Our sample quotes are based on: 2 year old female mixed breed (medium dog or domestic short-hair cat) from Minnesota with $200 deductable, 80% reimbursement and $10,000 annual limit.

    Your Pet Have an Emergency Life Threatening Injury? No need to worry about your insurance coverage, Figo will waive all deductibles and co-pays!

    ASPCA provides two coverage plans that cover either Illness and Accidents, or Accidents Only with customizable deductibles, reimbursements and annual limits - giving you complete control over your .

    Unlike PetPlan, ASPCA does not specifically say that they will provide insurance for pre-existing conditions. This means that if your pet has displayed signs of a disease prior to enrollment or during the waiting period then you will likely be ineligible for reimbursement for that condition. Instead, ASPCA has a 180 day period where your pet must show no signs or symptoms of the disease. If this length of time is reached, then in the future there is the possibility that your pet may be covered for this same condition.

    ASPCA also has a program called “Continuing Care” that comes with all of their plans. It is designed to cover chronic and ongoing conditions such as allergies or cancer. This benefit helps put ASPCA second on this list, even if they do not explicitly cover pre-existing conditions.

    A Few Details about this Insurer:

    ASPCA has four plans that vary in cost and coverage limits. A regular monthly cost averaged between the four plans is $21 for cats and $28 for dogs. “Continuing Care” is included free of charge, however it is subject to a second deductible of $100 before coverage can begin.

    Away from home? ASPCA has a hotline specifically designed for customers who are more than 100 miles away from home that can help with referrals, prescriptions, or general advice.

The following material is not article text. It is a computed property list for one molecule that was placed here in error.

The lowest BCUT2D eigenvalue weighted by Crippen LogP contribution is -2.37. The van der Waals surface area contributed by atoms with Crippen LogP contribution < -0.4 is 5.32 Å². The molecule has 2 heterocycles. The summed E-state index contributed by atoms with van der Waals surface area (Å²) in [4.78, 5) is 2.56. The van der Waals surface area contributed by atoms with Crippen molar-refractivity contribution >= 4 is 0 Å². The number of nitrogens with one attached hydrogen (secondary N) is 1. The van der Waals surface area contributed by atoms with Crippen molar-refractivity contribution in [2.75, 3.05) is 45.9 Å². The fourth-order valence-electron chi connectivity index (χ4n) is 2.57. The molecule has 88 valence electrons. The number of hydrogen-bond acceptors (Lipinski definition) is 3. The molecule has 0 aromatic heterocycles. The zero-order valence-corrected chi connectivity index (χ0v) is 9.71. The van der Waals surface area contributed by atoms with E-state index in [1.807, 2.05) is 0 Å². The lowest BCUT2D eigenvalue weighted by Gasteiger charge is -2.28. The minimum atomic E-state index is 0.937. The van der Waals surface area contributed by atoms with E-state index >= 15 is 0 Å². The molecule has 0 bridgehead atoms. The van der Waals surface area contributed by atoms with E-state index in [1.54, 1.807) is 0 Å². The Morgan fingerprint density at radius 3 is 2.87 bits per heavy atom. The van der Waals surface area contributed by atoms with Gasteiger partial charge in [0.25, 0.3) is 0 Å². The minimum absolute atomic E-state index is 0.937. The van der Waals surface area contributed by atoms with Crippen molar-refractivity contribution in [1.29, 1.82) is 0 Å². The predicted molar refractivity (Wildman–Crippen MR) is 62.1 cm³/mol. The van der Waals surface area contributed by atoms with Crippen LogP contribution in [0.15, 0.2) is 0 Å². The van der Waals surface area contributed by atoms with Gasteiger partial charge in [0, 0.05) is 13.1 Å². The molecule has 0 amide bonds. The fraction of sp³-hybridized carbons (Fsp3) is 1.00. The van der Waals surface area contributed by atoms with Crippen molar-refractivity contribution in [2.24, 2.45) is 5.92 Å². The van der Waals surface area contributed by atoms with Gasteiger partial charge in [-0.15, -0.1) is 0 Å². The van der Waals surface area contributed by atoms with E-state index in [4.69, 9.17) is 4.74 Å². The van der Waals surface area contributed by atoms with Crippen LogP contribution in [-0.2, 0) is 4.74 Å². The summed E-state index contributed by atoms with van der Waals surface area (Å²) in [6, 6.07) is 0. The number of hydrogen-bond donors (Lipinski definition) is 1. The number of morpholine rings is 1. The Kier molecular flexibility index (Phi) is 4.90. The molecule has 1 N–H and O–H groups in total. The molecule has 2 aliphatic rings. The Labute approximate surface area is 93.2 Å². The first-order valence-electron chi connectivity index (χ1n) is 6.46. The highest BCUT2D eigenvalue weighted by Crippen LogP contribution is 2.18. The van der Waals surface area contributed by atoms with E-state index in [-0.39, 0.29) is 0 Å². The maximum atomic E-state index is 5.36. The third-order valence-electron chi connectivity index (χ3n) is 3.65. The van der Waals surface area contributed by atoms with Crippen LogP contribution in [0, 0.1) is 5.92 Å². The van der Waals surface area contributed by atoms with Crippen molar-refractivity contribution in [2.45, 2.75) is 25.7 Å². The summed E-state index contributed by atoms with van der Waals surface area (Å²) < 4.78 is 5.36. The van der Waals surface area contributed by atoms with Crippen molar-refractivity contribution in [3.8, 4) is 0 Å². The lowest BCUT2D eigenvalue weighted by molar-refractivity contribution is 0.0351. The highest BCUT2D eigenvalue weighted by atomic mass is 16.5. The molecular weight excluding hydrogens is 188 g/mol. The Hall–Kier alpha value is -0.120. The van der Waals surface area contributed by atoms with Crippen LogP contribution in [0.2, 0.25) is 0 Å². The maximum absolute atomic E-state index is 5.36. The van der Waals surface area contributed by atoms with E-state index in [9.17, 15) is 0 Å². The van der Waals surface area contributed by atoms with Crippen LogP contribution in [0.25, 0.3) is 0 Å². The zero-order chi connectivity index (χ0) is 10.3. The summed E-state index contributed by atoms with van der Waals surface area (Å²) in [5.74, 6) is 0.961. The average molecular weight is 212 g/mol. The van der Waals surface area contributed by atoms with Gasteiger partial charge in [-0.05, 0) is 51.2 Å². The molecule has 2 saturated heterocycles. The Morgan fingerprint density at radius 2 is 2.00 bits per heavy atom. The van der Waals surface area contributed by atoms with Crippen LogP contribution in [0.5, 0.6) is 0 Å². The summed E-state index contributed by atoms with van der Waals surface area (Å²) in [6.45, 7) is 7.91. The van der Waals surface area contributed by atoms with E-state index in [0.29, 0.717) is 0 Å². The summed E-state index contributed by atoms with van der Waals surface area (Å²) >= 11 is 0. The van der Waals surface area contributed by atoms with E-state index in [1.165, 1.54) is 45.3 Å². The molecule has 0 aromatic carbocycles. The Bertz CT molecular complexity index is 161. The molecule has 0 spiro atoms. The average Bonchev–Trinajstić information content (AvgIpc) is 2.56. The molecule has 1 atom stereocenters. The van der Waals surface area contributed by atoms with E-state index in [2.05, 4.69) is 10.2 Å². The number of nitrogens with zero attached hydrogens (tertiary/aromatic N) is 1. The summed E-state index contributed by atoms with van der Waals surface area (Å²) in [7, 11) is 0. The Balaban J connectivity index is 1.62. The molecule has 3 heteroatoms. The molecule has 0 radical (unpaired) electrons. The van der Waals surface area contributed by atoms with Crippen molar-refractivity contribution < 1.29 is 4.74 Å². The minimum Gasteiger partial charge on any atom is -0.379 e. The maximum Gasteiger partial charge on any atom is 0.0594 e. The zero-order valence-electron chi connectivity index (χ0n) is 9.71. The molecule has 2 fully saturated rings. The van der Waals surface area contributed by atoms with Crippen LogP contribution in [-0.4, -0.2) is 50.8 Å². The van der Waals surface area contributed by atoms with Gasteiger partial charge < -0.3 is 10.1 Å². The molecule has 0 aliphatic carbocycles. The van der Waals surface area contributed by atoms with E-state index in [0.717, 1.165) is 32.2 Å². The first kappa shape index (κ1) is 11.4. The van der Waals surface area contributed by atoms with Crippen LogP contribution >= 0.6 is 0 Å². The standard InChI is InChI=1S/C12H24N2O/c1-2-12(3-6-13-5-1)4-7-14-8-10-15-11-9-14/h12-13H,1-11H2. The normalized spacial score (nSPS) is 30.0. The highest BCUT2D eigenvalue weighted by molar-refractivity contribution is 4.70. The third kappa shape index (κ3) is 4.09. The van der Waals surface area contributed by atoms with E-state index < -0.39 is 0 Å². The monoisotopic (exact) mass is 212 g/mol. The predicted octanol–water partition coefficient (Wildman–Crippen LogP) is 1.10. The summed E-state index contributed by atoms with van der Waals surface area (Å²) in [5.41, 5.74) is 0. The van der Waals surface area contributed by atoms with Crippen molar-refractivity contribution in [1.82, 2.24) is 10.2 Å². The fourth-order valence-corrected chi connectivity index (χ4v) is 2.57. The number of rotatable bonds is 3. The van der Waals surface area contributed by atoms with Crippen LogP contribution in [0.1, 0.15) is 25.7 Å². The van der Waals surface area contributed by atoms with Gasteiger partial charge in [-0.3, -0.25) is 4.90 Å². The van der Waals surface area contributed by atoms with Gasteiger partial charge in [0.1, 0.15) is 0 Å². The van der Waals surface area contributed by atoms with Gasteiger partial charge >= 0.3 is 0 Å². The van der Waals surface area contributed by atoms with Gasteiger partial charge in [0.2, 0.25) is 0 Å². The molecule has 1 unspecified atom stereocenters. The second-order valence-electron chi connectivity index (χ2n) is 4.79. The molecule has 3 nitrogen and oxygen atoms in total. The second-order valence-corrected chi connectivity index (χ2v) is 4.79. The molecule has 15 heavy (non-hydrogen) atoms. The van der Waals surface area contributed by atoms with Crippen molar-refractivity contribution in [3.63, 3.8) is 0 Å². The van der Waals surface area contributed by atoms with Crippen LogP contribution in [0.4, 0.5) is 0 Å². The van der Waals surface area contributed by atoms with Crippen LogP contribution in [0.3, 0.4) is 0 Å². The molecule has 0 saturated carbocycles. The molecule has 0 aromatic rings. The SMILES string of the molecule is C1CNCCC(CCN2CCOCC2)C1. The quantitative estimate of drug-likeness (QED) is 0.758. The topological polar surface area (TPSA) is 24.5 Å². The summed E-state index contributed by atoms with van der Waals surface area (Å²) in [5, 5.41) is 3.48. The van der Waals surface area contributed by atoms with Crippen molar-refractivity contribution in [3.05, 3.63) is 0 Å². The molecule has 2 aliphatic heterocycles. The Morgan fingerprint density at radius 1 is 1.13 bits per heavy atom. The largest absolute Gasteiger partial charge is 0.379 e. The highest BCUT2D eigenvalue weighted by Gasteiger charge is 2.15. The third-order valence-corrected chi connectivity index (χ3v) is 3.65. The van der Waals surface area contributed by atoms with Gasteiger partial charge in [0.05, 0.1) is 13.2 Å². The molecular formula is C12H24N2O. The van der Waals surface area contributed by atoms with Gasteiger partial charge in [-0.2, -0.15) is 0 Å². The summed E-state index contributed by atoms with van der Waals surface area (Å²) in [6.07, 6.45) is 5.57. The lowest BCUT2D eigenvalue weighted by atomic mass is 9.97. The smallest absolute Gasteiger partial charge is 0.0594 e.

An insurer that works hard to make taking care of your dog or cat as affordable as possible. Monthly costs are as low as $11 for cats and $20 for dogs.

    Nationwide’s approach to pre-existing conditions is very similar to ASPCA. While not specifically stating that they cover pre-existing conditions, they do allow the possibility if certain criteria is met. If your pets disease has be deemed to be non-chronic, and they have been symptom free for at least six months, then you may be eligible for coverage in the future. This is the case even if your pet showed symptoms prior to enrollment with Nationwide. However, since this is such ambiguous terminology and does not guarantee anything it would be best to contact Nationwide directly and let them know about the issues your pet already has.

    Nationwide fails to finish higher on this list because they do not ever provide coverage for any chronic or hereditary conditions, no matter the plan. This greatly limits their effectiveness in dealing with problems that might be considered pre-existing. Nevertheless, they are still very unique among pet insurance companies for even providing any coverage for pre-existing conditions.